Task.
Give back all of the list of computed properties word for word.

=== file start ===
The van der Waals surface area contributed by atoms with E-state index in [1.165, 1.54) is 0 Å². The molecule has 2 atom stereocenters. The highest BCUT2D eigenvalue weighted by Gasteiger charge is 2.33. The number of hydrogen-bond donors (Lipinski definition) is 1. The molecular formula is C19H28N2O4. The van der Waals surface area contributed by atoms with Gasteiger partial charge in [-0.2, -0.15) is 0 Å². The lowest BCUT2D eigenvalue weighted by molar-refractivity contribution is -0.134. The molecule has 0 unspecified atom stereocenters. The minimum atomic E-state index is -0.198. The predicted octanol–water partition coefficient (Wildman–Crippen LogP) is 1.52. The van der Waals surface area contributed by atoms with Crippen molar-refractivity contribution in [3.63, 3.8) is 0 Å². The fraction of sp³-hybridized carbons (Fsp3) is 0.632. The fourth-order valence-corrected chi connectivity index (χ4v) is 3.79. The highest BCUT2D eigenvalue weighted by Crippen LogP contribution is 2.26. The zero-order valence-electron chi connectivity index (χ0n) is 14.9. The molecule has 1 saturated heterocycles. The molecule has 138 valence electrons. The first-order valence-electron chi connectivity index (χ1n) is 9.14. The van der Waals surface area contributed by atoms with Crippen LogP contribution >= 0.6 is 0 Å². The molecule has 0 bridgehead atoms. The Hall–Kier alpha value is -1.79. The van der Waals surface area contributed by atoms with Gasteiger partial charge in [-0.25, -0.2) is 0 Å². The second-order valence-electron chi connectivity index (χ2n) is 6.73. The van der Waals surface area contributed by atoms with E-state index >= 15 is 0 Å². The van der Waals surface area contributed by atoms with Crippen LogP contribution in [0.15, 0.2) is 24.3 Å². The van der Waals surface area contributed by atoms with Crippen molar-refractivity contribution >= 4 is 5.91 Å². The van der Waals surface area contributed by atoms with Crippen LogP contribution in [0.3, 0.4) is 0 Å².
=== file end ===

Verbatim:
The van der Waals surface area contributed by atoms with E-state index in [1.165, 1.54) is 0 Å². The molecule has 2 atom stereocenters. The highest BCUT2D eigenvalue weighted by Gasteiger charge is 2.33. The number of hydrogen-bond donors (Lipinski definition) is 1. The molecular formula is C19H28N2O4. The van der Waals surface area contributed by atoms with Gasteiger partial charge in [-0.2, -0.15) is 0 Å². The lowest BCUT2D eigenvalue weighted by molar-refractivity contribution is -0.134. The molecule has 0 unspecified atom stereocenters. The minimum atomic E-state index is -0.198. The predicted octanol–water partition coefficient (Wildman–Crippen LogP) is 1.52. The van der Waals surface area contributed by atoms with Crippen molar-refractivity contribution in [3.63, 3.8) is 0 Å². The fraction of sp³-hybridized carbons (Fsp3) is 0.632. The fourth-order valence-corrected chi connectivity index (χ4v) is 3.79. The highest BCUT2D eigenvalue weighted by Crippen LogP contribution is 2.26. The zero-order valence-electron chi connectivity index (χ0n) is 14.9. The molecule has 1 saturated heterocycles. The molecule has 138 valence electrons. The first-order valence-electron chi connectivity index (χ1n) is 9.14. The van der Waals surface area contributed by atoms with Crippen LogP contribution >= 0.6 is 0 Å². The molecule has 0 bridgehead atoms. The Hall–Kier alpha value is -1.79. The van der Waals surface area contributed by atoms with Gasteiger partial charge in [-0.25, -0.2) is 0 Å². The second-order valence-electron chi connectivity index (χ2n) is 6.73. The van der Waals surface area contributed by atoms with E-state index >= 15 is 0 Å². The van der Waals surface area contributed by atoms with Crippen LogP contribution in [0.15, 0.2) is 24.3 Å². The van der Waals surface area contributed by atoms with Crippen molar-refractivity contribution >= 4 is 5.91 Å². The van der Waals surface area contributed by atoms with Crippen LogP contribution in [0.3, 0.4) is 0 Å².